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Area high school students unleash the “Demon Barber of Fleet Street” on Fort Wayne
Students’ hard work and dedication make the Summer Music Theater thrive
By Michael Summers
Fort Wayne Reader
Theater is a cut-throat business. Just ask any actor. And Fort Wayne audiences can see just how wicked things can get on stage when the Summer Music Theater, an organization made up of area high school students, serves up Sweeney Todd, Stephen Sondheim’s popular take on the legend of the “Demon Barber of Fleet Street,” on June 24th and 25th.
Performances in the past have included Footloose, Grease, and the area’s first local production of Les Miserables, but Sweeney Todd is probably the Summer Music Theater’s most ambitious production to date. Those familiar with the play might think it’s a tall order for high schoolers, and Kirby Volz — a drama teacher in Fort Wayne Community Schools for 21 years (he currently teaches drama and speech at Northside) who co-founded the Summer Music Theater program seven years ago with fellow teacher Janette Walsh — is the first to admit that this musical isn’t easy. Certain elements in the score are usually associated with opera, forcing performers and the orchestra to stay on their toes. “It is very difficult music,” Volz says. “It’s not opera, but it’s got some very tricky melodies, and he (Sondheim) switches time signatures and keys right in the middle of a measure.”
But the students in Summer Music Theater are there because they’re serious about their work, and up for the challenge. “These kids are the kind of kids that just love to do theater,” Volz says. “Sometimes, I’m sure people think ‘oh my God, why are you doing these ambitious shows with kids?’ But you challenge kids to do tough math problems, you challenge them to write long research papers or big science projects. Why not challenge them to be good actors? You’re doing kids a disservice if you’re not pushing them.”
There are 34 students from 12 area schools in the program this year, plus orchestra members and stagehands. Volz says they don’t turn anyone away — if they’re willing to work and learn, they have something for them to do. “We did this to give kids an opportunity in the summer time to perform, because a lot of times the theaters in the community the Civic or IPFW is more geared towards an adult cast,” he says.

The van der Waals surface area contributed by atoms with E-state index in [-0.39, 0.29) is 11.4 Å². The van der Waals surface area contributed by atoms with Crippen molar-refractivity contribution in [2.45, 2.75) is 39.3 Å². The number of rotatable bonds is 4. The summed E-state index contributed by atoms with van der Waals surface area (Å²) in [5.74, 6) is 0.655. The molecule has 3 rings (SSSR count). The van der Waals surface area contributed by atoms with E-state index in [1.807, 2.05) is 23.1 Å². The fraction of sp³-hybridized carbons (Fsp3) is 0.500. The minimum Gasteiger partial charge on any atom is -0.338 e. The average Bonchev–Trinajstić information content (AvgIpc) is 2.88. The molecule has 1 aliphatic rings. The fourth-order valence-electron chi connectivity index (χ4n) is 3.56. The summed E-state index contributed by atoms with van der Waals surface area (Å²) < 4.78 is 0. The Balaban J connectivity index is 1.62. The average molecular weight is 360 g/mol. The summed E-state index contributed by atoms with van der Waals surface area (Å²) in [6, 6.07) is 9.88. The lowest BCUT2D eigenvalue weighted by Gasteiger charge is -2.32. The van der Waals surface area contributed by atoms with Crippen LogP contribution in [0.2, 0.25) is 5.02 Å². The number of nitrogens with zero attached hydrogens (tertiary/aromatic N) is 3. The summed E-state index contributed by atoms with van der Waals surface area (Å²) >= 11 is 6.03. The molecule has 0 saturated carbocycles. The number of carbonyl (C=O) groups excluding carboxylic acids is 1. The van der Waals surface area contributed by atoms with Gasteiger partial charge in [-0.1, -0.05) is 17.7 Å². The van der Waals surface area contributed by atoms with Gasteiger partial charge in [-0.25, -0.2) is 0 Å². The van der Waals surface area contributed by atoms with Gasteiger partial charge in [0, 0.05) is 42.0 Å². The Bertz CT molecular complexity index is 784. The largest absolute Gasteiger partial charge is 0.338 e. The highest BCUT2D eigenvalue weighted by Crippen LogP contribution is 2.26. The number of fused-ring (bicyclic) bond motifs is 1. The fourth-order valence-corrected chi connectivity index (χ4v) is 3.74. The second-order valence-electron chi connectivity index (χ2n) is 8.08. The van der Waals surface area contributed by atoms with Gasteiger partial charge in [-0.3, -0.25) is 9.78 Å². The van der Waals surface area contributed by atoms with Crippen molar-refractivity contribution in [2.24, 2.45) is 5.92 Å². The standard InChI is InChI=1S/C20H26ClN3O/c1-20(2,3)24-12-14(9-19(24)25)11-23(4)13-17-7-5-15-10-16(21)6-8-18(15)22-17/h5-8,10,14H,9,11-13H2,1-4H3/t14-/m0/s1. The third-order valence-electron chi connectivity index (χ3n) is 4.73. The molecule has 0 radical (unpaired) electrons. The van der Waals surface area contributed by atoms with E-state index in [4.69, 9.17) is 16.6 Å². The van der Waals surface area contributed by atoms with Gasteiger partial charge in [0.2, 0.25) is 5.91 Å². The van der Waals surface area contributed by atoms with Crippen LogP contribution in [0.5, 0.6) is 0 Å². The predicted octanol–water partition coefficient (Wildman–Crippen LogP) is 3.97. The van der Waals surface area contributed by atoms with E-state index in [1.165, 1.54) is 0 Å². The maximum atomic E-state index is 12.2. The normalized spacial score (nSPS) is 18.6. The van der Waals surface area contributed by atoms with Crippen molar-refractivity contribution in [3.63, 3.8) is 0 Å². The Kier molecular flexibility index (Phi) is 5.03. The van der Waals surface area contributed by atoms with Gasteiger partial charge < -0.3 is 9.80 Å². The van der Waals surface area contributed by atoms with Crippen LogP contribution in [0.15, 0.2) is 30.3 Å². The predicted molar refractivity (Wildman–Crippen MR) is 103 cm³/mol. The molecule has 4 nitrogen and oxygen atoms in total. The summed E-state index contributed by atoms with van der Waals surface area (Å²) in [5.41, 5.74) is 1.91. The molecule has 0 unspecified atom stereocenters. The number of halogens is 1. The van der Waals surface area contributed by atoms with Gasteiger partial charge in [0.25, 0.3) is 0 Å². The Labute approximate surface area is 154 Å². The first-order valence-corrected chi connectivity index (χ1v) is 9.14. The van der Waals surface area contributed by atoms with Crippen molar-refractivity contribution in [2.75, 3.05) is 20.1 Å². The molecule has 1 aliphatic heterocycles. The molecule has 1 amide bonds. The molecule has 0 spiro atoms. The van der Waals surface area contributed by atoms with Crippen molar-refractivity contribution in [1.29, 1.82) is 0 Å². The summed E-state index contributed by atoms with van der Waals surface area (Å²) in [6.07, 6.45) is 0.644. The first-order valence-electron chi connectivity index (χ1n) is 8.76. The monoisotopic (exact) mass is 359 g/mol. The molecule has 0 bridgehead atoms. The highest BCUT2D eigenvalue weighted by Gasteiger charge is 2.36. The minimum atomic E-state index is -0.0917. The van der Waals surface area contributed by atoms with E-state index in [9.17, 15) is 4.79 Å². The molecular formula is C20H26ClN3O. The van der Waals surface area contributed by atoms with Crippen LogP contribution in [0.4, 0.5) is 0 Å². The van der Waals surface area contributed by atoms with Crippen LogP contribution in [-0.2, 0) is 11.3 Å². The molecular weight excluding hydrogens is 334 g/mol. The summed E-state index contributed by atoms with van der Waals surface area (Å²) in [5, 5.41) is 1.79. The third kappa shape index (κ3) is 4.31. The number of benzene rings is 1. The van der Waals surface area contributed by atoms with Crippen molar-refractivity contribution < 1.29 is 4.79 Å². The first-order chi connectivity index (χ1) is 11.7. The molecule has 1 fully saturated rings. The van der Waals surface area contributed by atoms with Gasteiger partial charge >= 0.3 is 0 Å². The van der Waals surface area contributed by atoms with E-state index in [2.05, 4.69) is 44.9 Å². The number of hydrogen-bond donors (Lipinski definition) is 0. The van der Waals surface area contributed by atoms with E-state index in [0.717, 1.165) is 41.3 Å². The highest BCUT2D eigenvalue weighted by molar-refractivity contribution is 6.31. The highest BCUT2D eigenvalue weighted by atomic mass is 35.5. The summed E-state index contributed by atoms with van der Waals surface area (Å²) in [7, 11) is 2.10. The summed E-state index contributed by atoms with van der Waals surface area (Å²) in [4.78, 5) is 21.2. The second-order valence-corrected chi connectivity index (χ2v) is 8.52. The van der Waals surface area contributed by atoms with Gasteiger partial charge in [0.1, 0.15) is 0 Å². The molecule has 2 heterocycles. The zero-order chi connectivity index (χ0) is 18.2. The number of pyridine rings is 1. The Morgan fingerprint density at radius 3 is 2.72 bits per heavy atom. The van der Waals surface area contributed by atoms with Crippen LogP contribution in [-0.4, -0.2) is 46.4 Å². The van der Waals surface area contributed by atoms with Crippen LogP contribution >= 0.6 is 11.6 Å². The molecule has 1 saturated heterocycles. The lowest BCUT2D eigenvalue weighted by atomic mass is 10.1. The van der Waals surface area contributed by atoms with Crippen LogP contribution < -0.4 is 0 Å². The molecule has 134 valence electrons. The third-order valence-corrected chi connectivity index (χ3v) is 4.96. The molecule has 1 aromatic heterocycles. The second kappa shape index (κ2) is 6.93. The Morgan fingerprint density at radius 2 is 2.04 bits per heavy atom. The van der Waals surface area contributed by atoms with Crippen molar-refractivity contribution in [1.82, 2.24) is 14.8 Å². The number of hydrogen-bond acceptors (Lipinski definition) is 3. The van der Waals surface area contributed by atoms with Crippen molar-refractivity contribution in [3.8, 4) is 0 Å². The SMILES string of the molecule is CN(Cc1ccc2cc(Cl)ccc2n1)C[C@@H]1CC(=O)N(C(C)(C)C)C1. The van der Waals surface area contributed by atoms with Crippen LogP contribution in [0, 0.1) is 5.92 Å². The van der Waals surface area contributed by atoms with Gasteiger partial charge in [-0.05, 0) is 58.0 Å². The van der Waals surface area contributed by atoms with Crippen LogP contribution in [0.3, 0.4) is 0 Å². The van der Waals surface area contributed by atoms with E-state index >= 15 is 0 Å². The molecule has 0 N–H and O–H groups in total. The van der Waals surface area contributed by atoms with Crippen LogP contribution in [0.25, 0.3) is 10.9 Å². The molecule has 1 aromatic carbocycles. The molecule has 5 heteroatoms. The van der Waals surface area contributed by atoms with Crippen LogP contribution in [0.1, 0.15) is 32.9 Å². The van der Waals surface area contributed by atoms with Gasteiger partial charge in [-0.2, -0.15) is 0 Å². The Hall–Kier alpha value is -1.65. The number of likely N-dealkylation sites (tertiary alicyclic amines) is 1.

The program runs about five weeks, and those weeks are pretty packed. They rehearse every Monday through Friday, from 3 pm to 6:30 pm, but practicing for the big show isn’t all their required to do. The Summer Music Theater started as a summer school program, but four years ago, it fell victim to budget cuts at Fort Wayne Community Schools. Volz and Walsh plowed on, securing permission to keep offering the Summer Music Theater if they could get funding for it. Since then, money for royalties, materials and personnel has come from a number of different sources, like the “Adopt An Actor” program, where students find two people to sponsor them for $20 each, and car washes, and whatever donations they can find. “It’s hard, because you’re asking kids for all this rehearsal time, but then also on Saturdays, we have to take time to wash cars or fund raise,” says Volz.
He adds that he’s also found support, financial and otherwise, from many of the theater organizations in town. “IPFW has been awesome, Civic Theater has been awesome, Stoners has been awesome… everybody (in the theater community) has just been really, really helpful. We’re all in the same field, and they realize these kids are their future.”
Summer Music Theater presents
June 24 & 25 at 7:30 pm
Elmhurst High School, 3829 Sandpoint Road